June 22, 2017
Mexico’s new General Law of Administrative Responsibility ("GLAR") takes effect on July 19, 2017. The GLAR establishes administrative penalties for improper payments to government officials, bid rigging in public procurement processes, the use of undue influence, and other corrupt acts. The law reinforces a series of Mexican legal reforms from 2016 that expanded the scope of the country’s existing anti-corruption laws and created a new anti-corruption enforcement regime encompassing all three levels of government (federal, state, and municipal). Among the GLAR’s most significant changes are provisions that target corrupt activities by corporate entities and create incentives for companies to implement compliance programs to avoid or minimize corporate liability.
The GLAR applies to all Mexican public officials who commit what the law calls "non-serious" and "serious" administrative offenses. Non-serious administrative offenses include the failure to uphold certain responsibilities of public officials, as defined by the GLAR (e.g., cooperating with judicial and administrative proceedings, reporting misconduct, etc.). Serious administrative offenses include accepting (or demanding) bribes, embezzling public funds, and committing other corrupt acts, as defined by the GLAR.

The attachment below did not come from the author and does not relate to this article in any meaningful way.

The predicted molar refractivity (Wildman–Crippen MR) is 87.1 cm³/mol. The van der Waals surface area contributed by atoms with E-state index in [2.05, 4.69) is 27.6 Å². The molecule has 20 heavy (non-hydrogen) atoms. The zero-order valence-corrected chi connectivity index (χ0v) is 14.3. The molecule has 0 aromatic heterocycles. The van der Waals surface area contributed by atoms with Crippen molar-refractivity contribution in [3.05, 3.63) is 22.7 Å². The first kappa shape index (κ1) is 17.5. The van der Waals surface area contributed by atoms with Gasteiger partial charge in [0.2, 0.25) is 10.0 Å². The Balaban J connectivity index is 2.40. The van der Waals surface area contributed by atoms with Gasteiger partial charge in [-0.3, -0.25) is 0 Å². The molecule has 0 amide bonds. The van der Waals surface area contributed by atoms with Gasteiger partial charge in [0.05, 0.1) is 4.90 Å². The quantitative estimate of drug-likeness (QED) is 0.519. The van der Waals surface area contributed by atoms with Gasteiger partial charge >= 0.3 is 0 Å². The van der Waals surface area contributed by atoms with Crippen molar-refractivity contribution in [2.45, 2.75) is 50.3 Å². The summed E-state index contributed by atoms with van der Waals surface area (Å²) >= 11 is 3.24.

The GLAR also applies to private persons (companies and individuals) who commit acts considered to be "linked to serious administrative offenses." A wide array of conduct—including bribery, influence-peddling, improper hiring of former public officials, and collusion in procurement processes conducted by federal, state, and municipal governments—may be considered to be "linked" to serious administrative offenses. Private companies can be held liable for such conduct when natural persons act on the company’s behalf and attempt to obtain benefits for the company through the wrongdoing. Only the provisions governing collusion have exterritorial reach, prohibiting misconduct in connection with foreign public procurement processes.